9 8 The Prevalence of Chronic Pain in Europe Country Chronic Pain Austria 21%1 Belgium 23%1 Denmark 16 – 21%1,11,18 Finland 19%1 France 15 – 32%1,19 Germany 17 – 45%1,20 Ireland 13%1 Italy 26%1 Netherlands 18 – 25%1,21 Norway 26 – 30%1,22 Spain 12 – 23%1,23 Sweden 18 – 54%1,24 Switzerland 16%1 UK 13 – 48%1,25,26,27 Chronic Pain Most common perceived causes of chronic pain, as identified by the Pain Proposal Patient Survey3 55% Back problems 46% Joint pain 34% Neck pain Other causes of chronic pain: Most common causes of chronic pain: 22% Headache 18% Arthritis 16% Migraine 13% Fibromyalgia 11% Neuropathic 10% Surgery/medical procedures 7% Visceral (from internal organs) 4% Diabetes 2% Cancer 1% Shingles (post herpatic neuralgia) Chronic pain presents a significant challenge to the citizens and the economy of Europe.

With an aging population, the impact of chronic pain is likely to be felt even more strongly. While there will be an economic need to keep people in employment for longer, a rise in the numbers affected by chronic pain is likely to hinder this. Estimates of prevalence vary widely according to definition and methodology but, by any measure, the reach and impact of chronic pain is significant. In a landmark 2006 Europe-wide survey, one in five people in the general adult population reported having chronic pain- with most living with it for over five years and some for 20 years or longer.1 Nearly half of all those surveyed (46%) said they experienced chronic pain at all timesand many of those admitted they were so weighed down when their pain was at its worst they could not continue to tolerate it.Those below 40 years of age appeared to suffer less with chronic pain, with those in the 41 – 60 age group more likely to experience chronic pain.1 The 2007 Eurobarometer ‘Health in the European Union’ survey states: “Exactly a quarter of all EU respondents say that at some point in their life they have experienced chronic restrictive pain.” Chronic Pain Affects One in Five Adults in Europe1 Pain is subjective and personal making it difficult to define and measure.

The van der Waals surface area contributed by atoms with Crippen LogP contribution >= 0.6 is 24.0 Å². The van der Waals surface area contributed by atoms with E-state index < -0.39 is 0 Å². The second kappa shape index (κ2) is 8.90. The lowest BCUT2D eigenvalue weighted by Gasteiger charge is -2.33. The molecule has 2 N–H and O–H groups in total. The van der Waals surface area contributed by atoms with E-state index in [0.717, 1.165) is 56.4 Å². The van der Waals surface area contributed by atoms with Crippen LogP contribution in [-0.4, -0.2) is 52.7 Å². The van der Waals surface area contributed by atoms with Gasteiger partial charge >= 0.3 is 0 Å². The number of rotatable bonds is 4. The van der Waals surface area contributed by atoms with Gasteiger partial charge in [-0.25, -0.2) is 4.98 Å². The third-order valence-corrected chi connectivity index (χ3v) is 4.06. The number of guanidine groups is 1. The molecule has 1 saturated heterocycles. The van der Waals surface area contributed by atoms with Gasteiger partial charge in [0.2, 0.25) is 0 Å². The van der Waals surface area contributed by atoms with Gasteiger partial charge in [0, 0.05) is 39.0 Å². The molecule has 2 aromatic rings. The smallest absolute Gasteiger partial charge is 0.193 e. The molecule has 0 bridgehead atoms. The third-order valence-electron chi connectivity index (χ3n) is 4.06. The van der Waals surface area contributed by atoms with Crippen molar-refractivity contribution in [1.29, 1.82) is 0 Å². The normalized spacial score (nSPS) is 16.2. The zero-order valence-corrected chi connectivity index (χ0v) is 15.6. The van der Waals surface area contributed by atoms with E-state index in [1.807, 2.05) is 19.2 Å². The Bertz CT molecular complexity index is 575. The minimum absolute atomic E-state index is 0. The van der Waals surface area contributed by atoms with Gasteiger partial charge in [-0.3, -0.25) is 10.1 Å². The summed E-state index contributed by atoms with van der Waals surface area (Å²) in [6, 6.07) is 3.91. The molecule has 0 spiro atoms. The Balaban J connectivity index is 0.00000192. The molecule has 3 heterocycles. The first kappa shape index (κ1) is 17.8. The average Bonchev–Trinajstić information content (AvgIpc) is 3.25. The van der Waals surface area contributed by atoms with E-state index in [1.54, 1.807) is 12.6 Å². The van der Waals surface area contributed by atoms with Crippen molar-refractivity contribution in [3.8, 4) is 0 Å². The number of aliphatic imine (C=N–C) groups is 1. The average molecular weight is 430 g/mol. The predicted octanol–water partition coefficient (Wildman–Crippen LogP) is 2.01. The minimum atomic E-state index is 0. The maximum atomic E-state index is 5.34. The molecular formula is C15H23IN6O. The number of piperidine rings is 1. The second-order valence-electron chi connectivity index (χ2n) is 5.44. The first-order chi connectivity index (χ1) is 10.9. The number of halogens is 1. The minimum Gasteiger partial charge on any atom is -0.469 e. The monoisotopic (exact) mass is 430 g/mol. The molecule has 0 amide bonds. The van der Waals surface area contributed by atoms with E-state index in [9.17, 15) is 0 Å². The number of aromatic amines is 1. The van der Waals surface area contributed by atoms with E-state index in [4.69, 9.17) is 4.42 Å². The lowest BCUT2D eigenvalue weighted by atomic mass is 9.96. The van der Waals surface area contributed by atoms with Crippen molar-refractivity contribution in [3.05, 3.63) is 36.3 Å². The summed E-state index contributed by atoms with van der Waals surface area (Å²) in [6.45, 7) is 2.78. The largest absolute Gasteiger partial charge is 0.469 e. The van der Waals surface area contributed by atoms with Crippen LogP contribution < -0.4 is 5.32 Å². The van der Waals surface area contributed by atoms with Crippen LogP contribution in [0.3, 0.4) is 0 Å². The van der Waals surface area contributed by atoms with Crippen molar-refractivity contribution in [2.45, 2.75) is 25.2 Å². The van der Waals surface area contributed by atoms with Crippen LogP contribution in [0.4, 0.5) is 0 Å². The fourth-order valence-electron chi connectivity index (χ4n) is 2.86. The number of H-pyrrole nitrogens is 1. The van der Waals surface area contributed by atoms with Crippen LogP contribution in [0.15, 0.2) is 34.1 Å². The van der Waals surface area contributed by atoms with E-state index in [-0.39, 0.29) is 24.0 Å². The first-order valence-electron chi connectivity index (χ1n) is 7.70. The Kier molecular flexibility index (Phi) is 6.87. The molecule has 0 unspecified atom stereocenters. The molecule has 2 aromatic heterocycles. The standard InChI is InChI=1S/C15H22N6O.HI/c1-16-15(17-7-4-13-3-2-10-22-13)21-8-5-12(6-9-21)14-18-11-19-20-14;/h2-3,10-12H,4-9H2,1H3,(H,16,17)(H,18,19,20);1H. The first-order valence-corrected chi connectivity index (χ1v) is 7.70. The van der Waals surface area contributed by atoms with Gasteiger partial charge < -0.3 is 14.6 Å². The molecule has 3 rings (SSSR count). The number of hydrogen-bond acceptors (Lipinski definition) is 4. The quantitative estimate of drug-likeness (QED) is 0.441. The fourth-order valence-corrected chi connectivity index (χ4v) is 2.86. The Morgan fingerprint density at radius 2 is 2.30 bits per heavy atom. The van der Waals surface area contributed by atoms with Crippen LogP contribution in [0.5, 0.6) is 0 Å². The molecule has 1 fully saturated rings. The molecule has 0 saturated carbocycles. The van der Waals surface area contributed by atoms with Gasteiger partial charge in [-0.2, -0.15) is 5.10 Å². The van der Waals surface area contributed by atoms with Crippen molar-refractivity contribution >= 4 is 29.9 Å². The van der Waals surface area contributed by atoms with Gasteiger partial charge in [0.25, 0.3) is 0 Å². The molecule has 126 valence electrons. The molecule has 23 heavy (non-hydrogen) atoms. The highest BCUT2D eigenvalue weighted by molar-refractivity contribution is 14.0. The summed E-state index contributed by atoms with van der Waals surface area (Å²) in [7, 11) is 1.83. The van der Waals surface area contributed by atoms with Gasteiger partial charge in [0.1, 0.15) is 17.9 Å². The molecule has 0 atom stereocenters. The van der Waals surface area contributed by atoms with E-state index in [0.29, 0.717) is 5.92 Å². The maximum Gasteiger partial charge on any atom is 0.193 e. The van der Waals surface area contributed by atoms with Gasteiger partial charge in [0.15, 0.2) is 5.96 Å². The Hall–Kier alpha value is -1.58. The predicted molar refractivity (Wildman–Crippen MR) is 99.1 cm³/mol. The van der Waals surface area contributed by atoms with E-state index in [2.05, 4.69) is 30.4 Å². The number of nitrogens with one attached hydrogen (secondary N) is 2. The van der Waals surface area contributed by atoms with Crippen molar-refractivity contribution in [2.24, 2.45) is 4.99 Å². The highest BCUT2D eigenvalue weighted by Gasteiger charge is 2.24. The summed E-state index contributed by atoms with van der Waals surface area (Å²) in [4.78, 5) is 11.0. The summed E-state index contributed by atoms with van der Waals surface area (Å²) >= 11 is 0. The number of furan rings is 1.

It is also impacted by psychological and social factors. Measures of pain are subjective and may therefore be seen as less valuable.28 Assessment must rely on a healthcare professional’s interpretation of a person’s account of their pain. For many chronic pain conditions no valid diagnosis can be made; for example, the wide use of the term ‘non-specific low-back pain’ indicates the difficulty in identifying the source of pain and the pathophysiological mechanism behind it.